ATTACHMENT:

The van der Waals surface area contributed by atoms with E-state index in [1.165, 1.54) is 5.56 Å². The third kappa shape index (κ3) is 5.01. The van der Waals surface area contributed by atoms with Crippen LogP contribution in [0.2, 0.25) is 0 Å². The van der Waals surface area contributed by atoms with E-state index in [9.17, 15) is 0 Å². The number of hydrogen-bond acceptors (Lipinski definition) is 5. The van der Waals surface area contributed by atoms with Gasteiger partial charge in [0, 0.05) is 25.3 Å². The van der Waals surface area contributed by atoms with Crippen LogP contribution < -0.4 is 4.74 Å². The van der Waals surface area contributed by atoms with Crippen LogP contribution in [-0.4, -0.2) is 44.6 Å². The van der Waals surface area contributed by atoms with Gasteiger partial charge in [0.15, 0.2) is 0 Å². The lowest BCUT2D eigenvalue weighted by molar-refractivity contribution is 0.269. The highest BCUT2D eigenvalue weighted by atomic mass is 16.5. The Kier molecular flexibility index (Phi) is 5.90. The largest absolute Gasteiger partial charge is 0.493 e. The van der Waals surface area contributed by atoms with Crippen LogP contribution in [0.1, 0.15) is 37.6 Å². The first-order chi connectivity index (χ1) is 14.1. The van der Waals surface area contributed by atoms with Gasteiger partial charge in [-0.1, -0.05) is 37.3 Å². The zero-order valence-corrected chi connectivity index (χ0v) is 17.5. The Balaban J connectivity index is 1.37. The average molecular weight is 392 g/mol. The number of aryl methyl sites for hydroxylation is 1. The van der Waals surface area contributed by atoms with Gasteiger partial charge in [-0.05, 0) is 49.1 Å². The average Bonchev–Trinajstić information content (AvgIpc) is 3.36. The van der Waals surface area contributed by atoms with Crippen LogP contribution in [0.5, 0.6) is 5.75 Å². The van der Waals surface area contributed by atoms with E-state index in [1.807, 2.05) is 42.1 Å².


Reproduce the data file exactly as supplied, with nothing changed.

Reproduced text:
The van der Waals surface area contributed by atoms with E-state index in [1.165, 1.54) is 5.56 Å². The third kappa shape index (κ3) is 5.01. The van der Waals surface area contributed by atoms with Crippen LogP contribution in [0.2, 0.25) is 0 Å². The van der Waals surface area contributed by atoms with E-state index in [9.17, 15) is 0 Å². The number of hydrogen-bond acceptors (Lipinski definition) is 5. The van der Waals surface area contributed by atoms with Gasteiger partial charge in [0, 0.05) is 25.3 Å². The van der Waals surface area contributed by atoms with Crippen LogP contribution < -0.4 is 4.74 Å². The van der Waals surface area contributed by atoms with Crippen LogP contribution in [-0.4, -0.2) is 44.6 Å². The van der Waals surface area contributed by atoms with Gasteiger partial charge in [0.15, 0.2) is 0 Å². The lowest BCUT2D eigenvalue weighted by molar-refractivity contribution is 0.269. The highest BCUT2D eigenvalue weighted by atomic mass is 16.5. The Kier molecular flexibility index (Phi) is 5.90. The largest absolute Gasteiger partial charge is 0.493 e. The van der Waals surface area contributed by atoms with Crippen LogP contribution in [0.1, 0.15) is 37.6 Å². The first-order chi connectivity index (χ1) is 14.1. The van der Waals surface area contributed by atoms with Gasteiger partial charge in [-0.1, -0.05) is 37.3 Å². The zero-order valence-corrected chi connectivity index (χ0v) is 17.5. The Balaban J connectivity index is 1.37. The average molecular weight is 392 g/mol. The number of aryl methyl sites for hydroxylation is 1. The van der Waals surface area contributed by atoms with Gasteiger partial charge in [-0.05, 0) is 49.1 Å². The average Bonchev–Trinajstić information content (AvgIpc) is 3.36. The van der Waals surface area contributed by atoms with Crippen LogP contribution in [0.5, 0.6) is 5.75 Å². The van der Waals surface area contributed by atoms with E-state index in [1.807, 2.05) is 42.1 Å².